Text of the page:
Some Nebraska college students turn to “Study Drug” Adderall

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October 2nd, 2014

Lincoln, NE – Fall has arrived on the University of Nebraska-Lincoln campus. Homecoming was last weekend, which means midterms are right around the corner.

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But according to several research studies, some students across the country are looking for a little “something extra” to help them study, a pharmaceutical stimulant called Adderall.

“It doesn’t smell or anything. It’s just like a pill. You could have it in your pocket. No one would know,” said a Senior accounting major at the University of Nebraska-Lincoln. He agreed to talk about his illegal use of Adderall as long as he could remain anonymous, so we’ll call him Guy.

Adderall is a combination of four amphetamines, and it’s prescribed to people with Attention Deficit Hyper-Activity Disorder, ADHD. The drug works by stimulating the brain to help those using it focus their thoughts and accomplish tasks more efficiently.

Cindy Hayes is a nurse practioner and director of the UNK Health Care facility. (Photo by Ryan Robertson, NET News)

Cindy Hayes is a nurse practioner and director of the UNK Health Care facility. (Photo by Ryan Robertson, NET News)

Several studies have attempted to quantify how many college kids are taking Adderall without a prescription, but no one knows exactly. Depending on the study, estimates range from 6 percent to 34 percent of college students.

Researchers at the University of Michigan said since 2003, Adderall use on that campus grew from 5 to 9 percent.

Nebraska law enforcement has also dealt with the illegal use of Adderall, which is a controlled substance in the same category as cocaine. Those charged with its distribution could face between 1 and 20 years behind bars, a $25,000 fine, or both.

Captain Chris Peterson heads the narcotics unit in Lincoln.

“Pill abuse has always been an issue in our community,” Peterson said, “We have had a number of cases where we have, in an undercover capacity, purchased in particular Adderall over the last three years. There seems to be an upward trend.”

Guy doesn’t have a prescription, but he can get a pill for about five bucks.

“I don’t personally like using it. I just use it to study because during finals weeks you could have 3-4 tests in two days. There’s [sic] only so many hours in the day, but it just helps. You hit a wall after a while and it just kind of pushes you on through,” Guy explained.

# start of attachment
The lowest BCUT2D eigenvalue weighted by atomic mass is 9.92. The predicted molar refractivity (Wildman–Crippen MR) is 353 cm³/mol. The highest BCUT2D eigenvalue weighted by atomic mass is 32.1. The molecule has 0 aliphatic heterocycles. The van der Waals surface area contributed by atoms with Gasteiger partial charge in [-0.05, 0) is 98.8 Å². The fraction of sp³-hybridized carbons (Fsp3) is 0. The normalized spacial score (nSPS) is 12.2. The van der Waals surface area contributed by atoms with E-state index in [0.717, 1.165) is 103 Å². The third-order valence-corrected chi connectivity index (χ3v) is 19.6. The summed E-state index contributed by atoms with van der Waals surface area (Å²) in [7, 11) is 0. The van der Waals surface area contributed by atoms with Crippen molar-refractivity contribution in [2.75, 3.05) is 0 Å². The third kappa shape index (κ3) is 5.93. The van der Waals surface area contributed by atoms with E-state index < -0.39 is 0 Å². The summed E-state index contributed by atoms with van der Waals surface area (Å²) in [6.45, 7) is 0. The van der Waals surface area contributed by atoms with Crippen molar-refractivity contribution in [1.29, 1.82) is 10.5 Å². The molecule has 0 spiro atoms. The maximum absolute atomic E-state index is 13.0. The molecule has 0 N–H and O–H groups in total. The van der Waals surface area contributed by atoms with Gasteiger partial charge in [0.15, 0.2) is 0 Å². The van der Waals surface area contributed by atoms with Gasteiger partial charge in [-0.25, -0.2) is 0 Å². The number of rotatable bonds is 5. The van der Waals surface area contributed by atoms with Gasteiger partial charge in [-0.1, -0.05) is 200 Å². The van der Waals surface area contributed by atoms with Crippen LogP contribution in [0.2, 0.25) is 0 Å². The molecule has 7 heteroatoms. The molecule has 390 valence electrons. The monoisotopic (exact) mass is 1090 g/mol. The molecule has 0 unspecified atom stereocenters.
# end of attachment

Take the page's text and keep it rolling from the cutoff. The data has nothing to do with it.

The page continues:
Guy said he’s only taken Adderall a few times, but he still knows all too well about the side-effects. Lack of appetite and insomnia are some of the most common. Guy said his fingers and toes got so cold, he had to sleep with two pairs of socks on his feet.

According to the National Survey on Drug Use and Health, people who used Adderall without a prescription were also more likely to use illicit drugs. (Image courtesy of National Survey on Drug Use and Health)

According to the National Survey on Drug Use and Health, people who used Adderall without a prescription were also more likely to use illicit drugs. (Image courtesy of National Survey on Drug Use and Health)

Cindy Hayes is the director of the University of Nebraska-Kearney’s Healthcare facility. She’s also a nurse practitioner. She said Guy’s cold hands and feet could be a result of changes in his vascular system, another possible side-effect of taking Adderall.

“I think a lot of people think of these medications as ‘it’s a prescription so it’s safe, everybody can take it,’ It can have cardiac effects, neurological effects. If this medication is given to the wrong person, it could have very serious health consequences,” Hayes said.

She also said despite the risks, some students use Adderall so much, they become dependent.

That’s what happened to one Nebraska native, who we’ll call “Stef”.

“I just felt so overwhelmed,” Stef said, “I couldn’t stay up long enough. I couldn’t get all the reading done. They were assigning so much reading it was almost impossible to do it.”

Stef graduated from Lincoln Southeast High School and received a full academic scholarship to a top tier university. While studying for her masters and PhD. Stef also became reliant on Adderall.

“Initially it gave me a great bump. I was more productive. I was more focused. I had more energy and I thought I was happier. Of course things escalate and you take more and more and then you can’t sleep at night because you’re taking so much Adderall. So you take something else so you can sleep and it becomes a cycle,” Stef said.

But is taking Adderall for studying, also cheating? That’s the question being asked by researchers at Creighton University who are surveying students on academic integrity. The results of that study won’t be available for a few months. For Stef, though, taking Adderall wasn’t an issue of cheating; it was more a matter of keeping up with her peers.

“I’ve been at three different big universities, and at all of them I knew where I could go get [Adderall]. Many of my peers, in fact a large majority of them, were using some similar things. People openly talked about where to get it.”

Stef did eventually get clean. She now teaches at-risk youth in Texas.

Back on campus, students like Guy said they have to weigh the downsides of Adderall against the benefits

“Some of the side-effects kind of suck, but once you see your test grade, it’s kind of nice,” Guy said.

Putting your health in jeopardy for a good score on a math test however, might not be the best strategy to get better grades.

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